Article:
An Error Analysis of Atlantic Tropical Cyclone Track Guidance Models

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  • 1 Hurricane Research Division, NOAA/AOML, Miami, Florida
  • | 2 National Hurricane Center, Coral Gables, Florida
  • | 3 Dept. Marine, Earth and Atmospheric Sciences, North Carolina State University, Raleigh, North Carolina
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Abstract

Mean track forecast errors over the 6-yr period 1983–88 are compared for four tropical cyclone-track forecast models in use at the National Hurricane Center (NHC). The model types represented are statistical, statistical-dynamical, barctropic-dynamical, and baroclinic-dynamical. The statistical-dynamical model (NHC83) had the smallest mean errors at all forecast periods between 12 and 72 h while the baroclinic-dynamical model (MFM) had the largest errors at 12 and 24 h. NHC83 was the only model which had statistically significant forecast skill relative to the CLIPER model. When the forecasts were stratified by latitude, the MFM had significant skill at 36 and 48 h for the northern storms.

Further analysis of the forecast errors shows that most of the models have a bias towards the southwest. The MFM has a very large westward bias for low-latitude storms which results from a fast-speed bias in that region. NHC83 has relatively small speed and directional baises, while CLIPER and SANBAR have slow biases.

The MFM has been replaced (beginning in 1988) by a new baroclinic-dynamical model, the quasi-Lagrangian model (QLM). A comparison of the MFM and QLM for the 1988 season shows that the QLM has error characteristics similar to the MFM.

A barotropic-dynamical model is used to give some insight into the behavior of dynamical track prediction models. Results show that initial-position errors have a negligible effect on the average track forecast errors except at 12 h. Errors in the estimate of the initial storm motion affect the forecast errors out to 72 h. Several spatial filters are applied to the initial analyses which shows that the model storm track is the most sensitive to very large scales (3000–6000 km wavelengths).

Abstract

Mean track forecast errors over the 6-yr period 1983–88 are compared for four tropical cyclone-track forecast models in use at the National Hurricane Center (NHC). The model types represented are statistical, statistical-dynamical, barctropic-dynamical, and baroclinic-dynamical. The statistical-dynamical model (NHC83) had the smallest mean errors at all forecast periods between 12 and 72 h while the baroclinic-dynamical model (MFM) had the largest errors at 12 and 24 h. NHC83 was the only model which had statistically significant forecast skill relative to the CLIPER model. When the forecasts were stratified by latitude, the MFM had significant skill at 36 and 48 h for the northern storms.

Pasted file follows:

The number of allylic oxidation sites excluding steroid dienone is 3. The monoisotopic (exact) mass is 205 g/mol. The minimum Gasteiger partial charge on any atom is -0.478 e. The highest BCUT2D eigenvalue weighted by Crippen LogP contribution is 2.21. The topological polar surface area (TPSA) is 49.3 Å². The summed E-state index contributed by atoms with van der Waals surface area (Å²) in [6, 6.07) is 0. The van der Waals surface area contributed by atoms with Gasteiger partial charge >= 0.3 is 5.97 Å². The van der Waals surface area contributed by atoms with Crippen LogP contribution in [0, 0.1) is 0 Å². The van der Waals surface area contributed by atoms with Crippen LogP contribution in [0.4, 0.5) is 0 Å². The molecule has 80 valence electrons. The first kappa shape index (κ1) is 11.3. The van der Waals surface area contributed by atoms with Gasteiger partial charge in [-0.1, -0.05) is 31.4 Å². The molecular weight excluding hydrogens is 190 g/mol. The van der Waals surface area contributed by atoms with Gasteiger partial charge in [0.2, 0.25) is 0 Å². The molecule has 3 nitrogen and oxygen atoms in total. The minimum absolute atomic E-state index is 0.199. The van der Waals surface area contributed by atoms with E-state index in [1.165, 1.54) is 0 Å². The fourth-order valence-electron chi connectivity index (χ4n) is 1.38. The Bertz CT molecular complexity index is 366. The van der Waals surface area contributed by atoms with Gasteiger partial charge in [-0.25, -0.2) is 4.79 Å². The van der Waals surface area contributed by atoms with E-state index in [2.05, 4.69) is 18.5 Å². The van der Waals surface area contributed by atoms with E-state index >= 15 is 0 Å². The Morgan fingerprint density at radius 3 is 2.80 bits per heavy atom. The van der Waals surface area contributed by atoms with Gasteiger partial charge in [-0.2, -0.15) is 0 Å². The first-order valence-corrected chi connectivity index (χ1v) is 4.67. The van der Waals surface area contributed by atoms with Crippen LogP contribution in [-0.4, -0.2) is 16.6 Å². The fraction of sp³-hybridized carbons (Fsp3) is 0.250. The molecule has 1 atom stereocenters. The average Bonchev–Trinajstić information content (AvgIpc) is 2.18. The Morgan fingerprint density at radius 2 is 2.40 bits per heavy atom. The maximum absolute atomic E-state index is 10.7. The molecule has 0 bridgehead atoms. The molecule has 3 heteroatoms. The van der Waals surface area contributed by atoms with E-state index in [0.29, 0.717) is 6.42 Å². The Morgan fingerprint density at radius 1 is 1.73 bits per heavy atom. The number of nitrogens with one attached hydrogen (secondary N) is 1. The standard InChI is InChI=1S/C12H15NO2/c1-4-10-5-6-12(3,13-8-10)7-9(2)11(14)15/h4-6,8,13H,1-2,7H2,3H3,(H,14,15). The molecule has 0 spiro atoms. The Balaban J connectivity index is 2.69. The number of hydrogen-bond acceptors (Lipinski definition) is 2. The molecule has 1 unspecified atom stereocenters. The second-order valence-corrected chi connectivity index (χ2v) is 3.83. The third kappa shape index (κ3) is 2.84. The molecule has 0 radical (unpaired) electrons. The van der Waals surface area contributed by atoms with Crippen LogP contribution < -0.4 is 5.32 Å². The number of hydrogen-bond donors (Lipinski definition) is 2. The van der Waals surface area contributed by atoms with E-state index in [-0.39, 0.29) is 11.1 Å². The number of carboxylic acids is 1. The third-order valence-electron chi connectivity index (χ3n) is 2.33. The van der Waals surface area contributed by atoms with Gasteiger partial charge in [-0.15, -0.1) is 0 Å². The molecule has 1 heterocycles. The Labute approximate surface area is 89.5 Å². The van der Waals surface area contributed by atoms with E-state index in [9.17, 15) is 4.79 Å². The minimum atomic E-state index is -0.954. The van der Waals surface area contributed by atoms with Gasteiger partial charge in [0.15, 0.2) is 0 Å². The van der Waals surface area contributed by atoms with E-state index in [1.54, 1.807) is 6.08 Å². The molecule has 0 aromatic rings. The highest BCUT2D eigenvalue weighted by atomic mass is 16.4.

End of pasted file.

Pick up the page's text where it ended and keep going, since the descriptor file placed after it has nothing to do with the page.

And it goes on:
Further analysis of the forecast errors shows that most of the models have a bias towards the southwest. The MFM has a very large westward bias for low-latitude storms which results from a fast-speed bias in that region. NHC83 has relatively small speed and directional baises, while CLIPER and SANBAR have slow biases.

The MFM has been replaced (beginning in 1988) by a new baroclinic-dynamical model, the quasi-Lagrangian model (QLM). A comparison of the MFM and QLM for the 1988 season shows that the QLM has error characteristics similar to the MFM.

A barotropic-dynamical model is used to give some insight into the behavior of dynamical track prediction models. Results show that initial-position errors have a negligible effect on the average track forecast errors except at 12 h. Errors in the estimate of the initial storm motion affect the forecast errors out to 72 h. Several spatial filters are applied to the initial analyses which shows that the model storm track is the most sensitive to very large scales (3000–6000 km wavelengths).

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